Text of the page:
Second Waves, Magic Thresholds
Let’s set aside the wave analogy. Michael T. Osterholm, the director of the Center for Infectious Disease Research and Policy at the University of Minnesota, says that it’s far more accurate to think of the pandemic as a forest fire. We have suppressed it in some places, but we have not put it out completely. “It’s going to keep burning as long as it has wood,” he says. “In this case, wood is humans that are susceptible to infection.”
It’s safe to assume that case counts will rise in the coming months, as colder weather forces more people indoors (in the North, at least) and as more students and teachers return to in-person schooling. Colleges are already grappling with outbreaks, and infected students are already returning home to seed a further spread in their own communities.
“Case counts could start spiking just a few weeks from now,” Peter Hotez, the dean of the National School of Tropical Medicine at the Baylor College of Medicine in Texas, told me. “The most rigorous predictions are that we head into November with 220,000 deaths.” And if pandemic-fatigued families travel to spend the holidays together, it will get worse in late fall and winter.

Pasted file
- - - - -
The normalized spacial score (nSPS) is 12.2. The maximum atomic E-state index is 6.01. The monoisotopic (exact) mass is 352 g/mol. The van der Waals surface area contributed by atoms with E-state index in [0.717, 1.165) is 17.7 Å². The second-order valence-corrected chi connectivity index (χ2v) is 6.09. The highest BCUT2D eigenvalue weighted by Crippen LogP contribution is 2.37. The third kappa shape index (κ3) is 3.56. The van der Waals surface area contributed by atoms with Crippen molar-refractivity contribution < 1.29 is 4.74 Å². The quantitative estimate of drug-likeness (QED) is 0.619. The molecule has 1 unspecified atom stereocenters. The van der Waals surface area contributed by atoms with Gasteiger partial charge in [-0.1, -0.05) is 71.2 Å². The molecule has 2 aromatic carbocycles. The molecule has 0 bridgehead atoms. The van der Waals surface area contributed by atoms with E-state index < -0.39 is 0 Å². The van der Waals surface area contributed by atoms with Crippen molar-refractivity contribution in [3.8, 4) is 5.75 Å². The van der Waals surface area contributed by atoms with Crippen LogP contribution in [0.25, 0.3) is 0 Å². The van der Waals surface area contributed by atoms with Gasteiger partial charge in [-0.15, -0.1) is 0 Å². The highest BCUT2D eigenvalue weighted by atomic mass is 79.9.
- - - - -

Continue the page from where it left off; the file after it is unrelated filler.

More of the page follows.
It’s tough to say whether the nation will reach or surpass the grim peaks of the summer, when we were seeing 65,000 to 70,000 new cases every day. Hopeful policymakers have speculated that fall outbreaks will be less severe, because many communities are at or approaching the herd immunity threshold — the point at which enough people have become immune to the virus that it can no longer spread easily. But there are several problems with this hypothesis.
First, we don’t really know how durable immunity to the virus might be. Most scientists think it’s likely that it lasts anywhere from several months to a year. But doctors have confirmed a few cases of repeat infection and, in at least one of them, the second infection proved more severe than the first.
Second, herd immunity is not a magical doorway that will take us back to the before-times. “People think once we hit this number we can all go to the bar because now it’s over,” Dr. Jha says. “But it doesn’t work like that.” It’s hard to know what the threshold even is (most experts put it at around 60 percent or higher, though some argue it could actually be much lower) and difficult to say when a population has crossed it. But even then, the virus would only slow down, not stop.
Third, most experts agree that, whatever the threshold proves to be, no country in the world is there yet. Even if some of the hardest hit communities — in Corona, Queens, for example — are partly protected, antibody tests indicate that, overall, just 10 percent to 12 percent of Americans have been infected with the virus to date. If SARS-CoV-2 is a forest fire, it still has a lot of wood to burn through.